Making Room

The whiskey stink of rot has settled / in the garden, and a burst of fruit flies rises
when I touch the dying tomato plants.
Still, the claws of tiny yellow blossoms / flail in the air as I pull the vines up by the roots
and toss them in the compost.
It feels cruel. Something in me isn’t ready / to let go of summer so easily. To destroy
what I’ve carefully cultivated all these months./ Those pale flowers might still have time to fruit.
My great-grandmother sang with the girls of her village / as they pulled the flax. Songs so old
and so tied to the season that the very sound / seemed to turn the weather.
―”September Tomatoes” by Karina Borowitz 

With the turning of the season, the Loveless-Newton household has taken its cues from the garden and started clearing out all that is faded and spent.  We’ve been pulling weeds and uprooting annuals, cleaning up long-neglected messes, giving away outgrown baby toys and too-small car seats, decluttering our closets, reorganizing our living space, and generally making room for the fresh winds of transformation.  Maybe it was Clivie starting preschool that brought on this sudden inspiration to get things in order.  Maybe it was the clarion call of the church’s indoor yard sale.  Maybe I just needed a change.  But whatever it is, it awakens me to the gifts and challenges that want to find their way into my life.  When I am less anchored to the past, I make room for the future.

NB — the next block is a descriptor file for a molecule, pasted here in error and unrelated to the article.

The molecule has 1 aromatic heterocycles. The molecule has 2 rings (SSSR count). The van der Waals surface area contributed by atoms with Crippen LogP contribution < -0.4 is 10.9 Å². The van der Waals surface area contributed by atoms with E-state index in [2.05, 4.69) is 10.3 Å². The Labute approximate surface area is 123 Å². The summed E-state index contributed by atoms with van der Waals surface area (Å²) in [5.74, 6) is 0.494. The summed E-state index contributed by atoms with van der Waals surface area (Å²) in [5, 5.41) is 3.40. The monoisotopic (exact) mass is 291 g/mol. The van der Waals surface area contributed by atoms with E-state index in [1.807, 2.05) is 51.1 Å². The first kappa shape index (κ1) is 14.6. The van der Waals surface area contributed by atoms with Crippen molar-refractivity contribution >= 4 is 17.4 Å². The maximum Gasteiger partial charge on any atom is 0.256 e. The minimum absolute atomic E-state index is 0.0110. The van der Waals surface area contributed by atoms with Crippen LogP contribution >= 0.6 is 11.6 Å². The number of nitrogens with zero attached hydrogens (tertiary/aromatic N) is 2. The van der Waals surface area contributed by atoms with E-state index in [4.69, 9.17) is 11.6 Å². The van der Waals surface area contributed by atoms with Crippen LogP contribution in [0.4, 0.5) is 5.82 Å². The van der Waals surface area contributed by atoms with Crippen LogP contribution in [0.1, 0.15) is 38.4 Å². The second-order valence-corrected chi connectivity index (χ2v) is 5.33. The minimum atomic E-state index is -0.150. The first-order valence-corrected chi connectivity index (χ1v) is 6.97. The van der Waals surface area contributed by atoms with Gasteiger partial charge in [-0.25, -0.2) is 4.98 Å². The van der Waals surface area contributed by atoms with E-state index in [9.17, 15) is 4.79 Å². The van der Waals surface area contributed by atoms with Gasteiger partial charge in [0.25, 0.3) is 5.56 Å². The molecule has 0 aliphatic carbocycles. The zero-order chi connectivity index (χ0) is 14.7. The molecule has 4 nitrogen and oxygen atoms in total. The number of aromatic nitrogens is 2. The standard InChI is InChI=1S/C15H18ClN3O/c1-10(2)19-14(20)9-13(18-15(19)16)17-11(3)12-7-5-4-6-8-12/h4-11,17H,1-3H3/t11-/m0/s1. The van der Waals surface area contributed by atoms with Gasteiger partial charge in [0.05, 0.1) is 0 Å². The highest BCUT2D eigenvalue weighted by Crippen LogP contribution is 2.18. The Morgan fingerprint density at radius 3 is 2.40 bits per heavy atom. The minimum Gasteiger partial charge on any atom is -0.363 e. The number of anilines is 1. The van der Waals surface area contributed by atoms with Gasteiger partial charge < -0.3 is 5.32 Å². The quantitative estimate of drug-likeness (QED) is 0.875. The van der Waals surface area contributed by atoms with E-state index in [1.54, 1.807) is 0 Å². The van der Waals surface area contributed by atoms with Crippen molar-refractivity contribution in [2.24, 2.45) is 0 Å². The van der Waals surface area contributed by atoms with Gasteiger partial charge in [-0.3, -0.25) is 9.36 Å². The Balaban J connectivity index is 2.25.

Now, this doesn’t mean it is easy.  Sometimes, I don’t want to let go.  I want to cling to the way I’ve “always done it,” the way “it’s always been.”  After all, maybe I’ll find some use for that broken glass container I’ve held on to for the past 3 years. . . .  But when we let go of unnecessary things, we make room for blessings to find us and take root in our lives.  We release the possibilities of newness.  We open up our world.  We welcome new outlets for our creativity, our passions, our ministry. 
And this call to let go and open up is a call to the entire church.  Not just to us as individuals.  When we get bogged down maintaining what is faded and spent, we have missed our calling.  The fresh winds of transformation are blowing in our direction.  Can you feel it?
See you in church,